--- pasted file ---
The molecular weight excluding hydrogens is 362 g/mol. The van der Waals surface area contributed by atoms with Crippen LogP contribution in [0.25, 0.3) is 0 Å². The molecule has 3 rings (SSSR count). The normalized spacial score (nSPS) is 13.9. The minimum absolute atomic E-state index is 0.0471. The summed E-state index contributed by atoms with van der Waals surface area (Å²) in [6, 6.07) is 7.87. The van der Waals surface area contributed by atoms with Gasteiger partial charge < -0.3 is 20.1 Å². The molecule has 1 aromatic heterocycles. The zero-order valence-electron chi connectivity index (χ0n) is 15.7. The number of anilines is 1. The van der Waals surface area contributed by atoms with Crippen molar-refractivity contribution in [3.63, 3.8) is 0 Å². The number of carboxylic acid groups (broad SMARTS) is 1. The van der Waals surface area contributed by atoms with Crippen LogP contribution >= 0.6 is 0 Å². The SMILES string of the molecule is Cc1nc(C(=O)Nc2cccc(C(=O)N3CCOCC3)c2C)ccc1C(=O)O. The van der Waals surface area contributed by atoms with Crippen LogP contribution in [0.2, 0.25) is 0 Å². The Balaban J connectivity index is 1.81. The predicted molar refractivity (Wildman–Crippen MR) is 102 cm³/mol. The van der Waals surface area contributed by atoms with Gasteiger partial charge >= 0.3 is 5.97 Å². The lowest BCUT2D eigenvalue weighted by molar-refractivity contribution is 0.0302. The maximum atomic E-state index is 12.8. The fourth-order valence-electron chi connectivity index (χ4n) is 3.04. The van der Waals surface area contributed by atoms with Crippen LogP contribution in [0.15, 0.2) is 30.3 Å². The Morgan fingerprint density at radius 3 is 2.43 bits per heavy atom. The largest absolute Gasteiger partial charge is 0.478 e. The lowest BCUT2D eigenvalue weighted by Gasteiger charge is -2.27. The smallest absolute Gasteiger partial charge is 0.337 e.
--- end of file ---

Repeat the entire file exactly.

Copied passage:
The molecular weight excluding hydrogens is 362 g/mol. The van der Waals surface area contributed by atoms with Crippen LogP contribution in [0.25, 0.3) is 0 Å². The molecule has 3 rings (SSSR count). The normalized spacial score (nSPS) is 13.9. The minimum absolute atomic E-state index is 0.0471. The summed E-state index contributed by atoms with van der Waals surface area (Å²) in [6, 6.07) is 7.87. The van der Waals surface area contributed by atoms with Gasteiger partial charge < -0.3 is 20.1 Å². The molecule has 1 aromatic heterocycles. The zero-order valence-electron chi connectivity index (χ0n) is 15.7. The number of anilines is 1. The van der Waals surface area contributed by atoms with Crippen molar-refractivity contribution in [3.63, 3.8) is 0 Å². The number of carboxylic acid groups (broad SMARTS) is 1. The van der Waals surface area contributed by atoms with Crippen LogP contribution >= 0.6 is 0 Å². The SMILES string of the molecule is Cc1nc(C(=O)Nc2cccc(C(=O)N3CCOCC3)c2C)ccc1C(=O)O. The van der Waals surface area contributed by atoms with Crippen LogP contribution in [0.2, 0.25) is 0 Å². The Balaban J connectivity index is 1.81. The predicted molar refractivity (Wildman–Crippen MR) is 102 cm³/mol. The van der Waals surface area contributed by atoms with Gasteiger partial charge >= 0.3 is 5.97 Å². The lowest BCUT2D eigenvalue weighted by molar-refractivity contribution is 0.0302. The maximum atomic E-state index is 12.8. The fourth-order valence-electron chi connectivity index (χ4n) is 3.04. The van der Waals surface area contributed by atoms with Crippen LogP contribution in [0.15, 0.2) is 30.3 Å². The Morgan fingerprint density at radius 3 is 2.43 bits per heavy atom. The largest absolute Gasteiger partial charge is 0.478 e. The lowest BCUT2D eigenvalue weighted by Gasteiger charge is -2.27. The smallest absolute Gasteiger partial charge is 0.337 e.